Medically, this stage of bladder cancer is called flat/carcinoma in situ. The cancer grows in the inner lining of the bladder without affecting bladder muscles, tissues or its hollow part. On the TNM staging system, it is Tis, N0, M0.
The bladder cancer has spread beyond the bladder lining into the lamina propria mucosae. The bladder wall muscles, lymph nodes or surrounding organs are unaffected. The corresponding TNM staging system is T1, N0, M0.
Bladder cancer has invaded the bladder wall muscles. This stage is also called invasive cancer or muscle-invasive cancer. The tumor, however, has not spread to the surrounding fat, lymph nodes or organs. The TNM staging system is T2, N0, M0.
Bladder cancer at this stage has metastasized beyond the bladder wall muscle to the fat layer and surrounding organs, such as the prostate, the uterus or the vagina. The lymph nodes are unaffected. The TNM staging system for this is T4a, N0, M0
A specialist may identify this stage observing any of the following tumor states:
- The tumor metastases have reached the pelvic or abdominal wall without invading the lymph nodes or other organs. This is T4b, N0, M0.
- The tumor metastases have reached local lymph nodes only. This is T, N1-3, M0
- The bladder cancer may or may not have metastasized to the lymph nodes but metastases have already reached various other organs. This is T, any N, M1.
“If cancer cells are found in the tissue sample from the bladder, a pathologist studies the sample under a microscope to learn the grade of the tumor. Tumors with higher grades tend to grow faster than those with lower grades. They are also more likely to spread. Your doctor uses this grade along with other factors to decide your treatment options.”10
“Grading describes how aggressive the cancer cells are:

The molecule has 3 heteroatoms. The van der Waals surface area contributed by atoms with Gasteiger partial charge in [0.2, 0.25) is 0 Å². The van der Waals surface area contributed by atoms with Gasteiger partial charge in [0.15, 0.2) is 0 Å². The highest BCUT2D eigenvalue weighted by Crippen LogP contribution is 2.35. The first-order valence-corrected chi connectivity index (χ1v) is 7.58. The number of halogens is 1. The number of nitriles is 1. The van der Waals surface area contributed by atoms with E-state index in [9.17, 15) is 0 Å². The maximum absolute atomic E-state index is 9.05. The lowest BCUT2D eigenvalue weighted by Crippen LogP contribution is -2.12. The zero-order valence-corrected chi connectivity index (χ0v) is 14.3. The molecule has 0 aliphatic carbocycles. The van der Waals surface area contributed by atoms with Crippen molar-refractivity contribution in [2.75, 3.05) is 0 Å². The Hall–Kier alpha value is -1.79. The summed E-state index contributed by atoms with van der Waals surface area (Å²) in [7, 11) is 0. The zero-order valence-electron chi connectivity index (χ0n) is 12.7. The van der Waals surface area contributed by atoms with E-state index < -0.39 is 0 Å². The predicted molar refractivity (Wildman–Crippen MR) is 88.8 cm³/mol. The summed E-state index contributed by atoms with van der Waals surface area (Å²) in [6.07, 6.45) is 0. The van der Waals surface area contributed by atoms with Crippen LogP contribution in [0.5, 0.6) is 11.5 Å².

- Low grade – The cancer cells look fairly normal and behave similarly to healthy cells. The cells tend to grow slowly. Most bladder tumors are low grade.
- High grade – The cancer cells look very abnormal and grow disorderly. These cells tend to grow very quickly.
Bladder cancer can also be graded on a scale of 1–3. Grade 1 cancers are the slowest growing and grade 3 cancers are the most aggressive.”11
The staging and grading method categorizes and defines the different types of bladder cancers that appear in various stages. The ability to identify different cancers prepares physicians to plan treatment and attack the condition adequately.
“Historically, most of the data on the distribution of grade and stage of bladder cancer have been derived from retrospective studies on selected, often hospital- or clinic-based, patient populations. Such studies are likely to include a disproportionate number of patients with more aggressive or advanced-stage tumors.”12
The complexity of bladder cancer staging may cause confusion among patients. Ask your doctor to explain any questions about your stage in a way you can understand.
(1, 12) Histological classification and stage of newly diagnosed bladder cancer in a population-based study from the Northeastern United States. Schned, A., Andrew, A., Marsit, C., Kelsey, K., Zens, M., & Karagas, M. Scandinavian Journal of Urology and Nephrology. 2008. https://www.tandfonline.com/doi/abs/10.1080/00365590801948166?journalCode=isju19
(2) About Bladder Cancer. The American Cancer Society medical. American Cancer Society. 2019. https://www.cancer.org/content/dam/CRC/PDF/Public/8557.00.pdf
(3, 10) Bladder Cancer Handbook. Cole, B., & Derossett, J. University of Michigan Rogel Cancer Center. 2014. http://www.med.umich.edu/cancer/files/bladder-cancer-handbook.pdf
(4, 5) Bladder Cancer Stages. The American Cancer Society medical. American Cancer Society. 2019. https://www.cancer.org/cancer/bladder-cancer/detection-diagnosis-staging/staging.html
(6, 9) Guidelines on Non-muscle-invasive Bladder Cancer (Ta, T1 and CIS). Babjuk, M., Böhle, A., Burger, M., Compérat, E., Kaasinen, E., Palou, J., Rouprêt, M., Van, Rhijn, B., Shariat, S., Sylvester, R., & Zigeuner, R. European Association of Urology. 2015. https://uroweb.org/wp-content/uploads/EAU-Guidelines-Non-muscle-invasive-Bladder-Cancer-2015-v1.pdf
(7) Biomarkers for bladder cancer management: present and future.Ye, F., Wang, L., Castillo- Martin, M., McBride, R., Galsky, M., Zhu, J., Boffetta, P., Zhang, D., & Cordon- Cardo, C. American Journal of Clinical and Experimental Urology. 2014. https://www.ncbi.nlm.nih.gov/pmc/articles/PMC4219291/
(8) Epidemiology, Staging, Grading, and Risk Stratification of Bladder Cancer. Colombel, M., Soloway, M., Akaza, H., Böhle, A., Palou, J., Buckley, R., Lamm, D., Brausi, M., Witjes, A., & Persad, R. European Association Urology. 2008. http://citeseerx.ist.psu.edu/viewdoc/download?doi=10.1.1.500.5369&rep=rep1&type=pdf
(11) Staging and prognosis of bladder cancer. Cancer Council. 2012. https://www.cancersa.org.au/information/a-z-index/staging-and-prognosis-of-bladder-cancer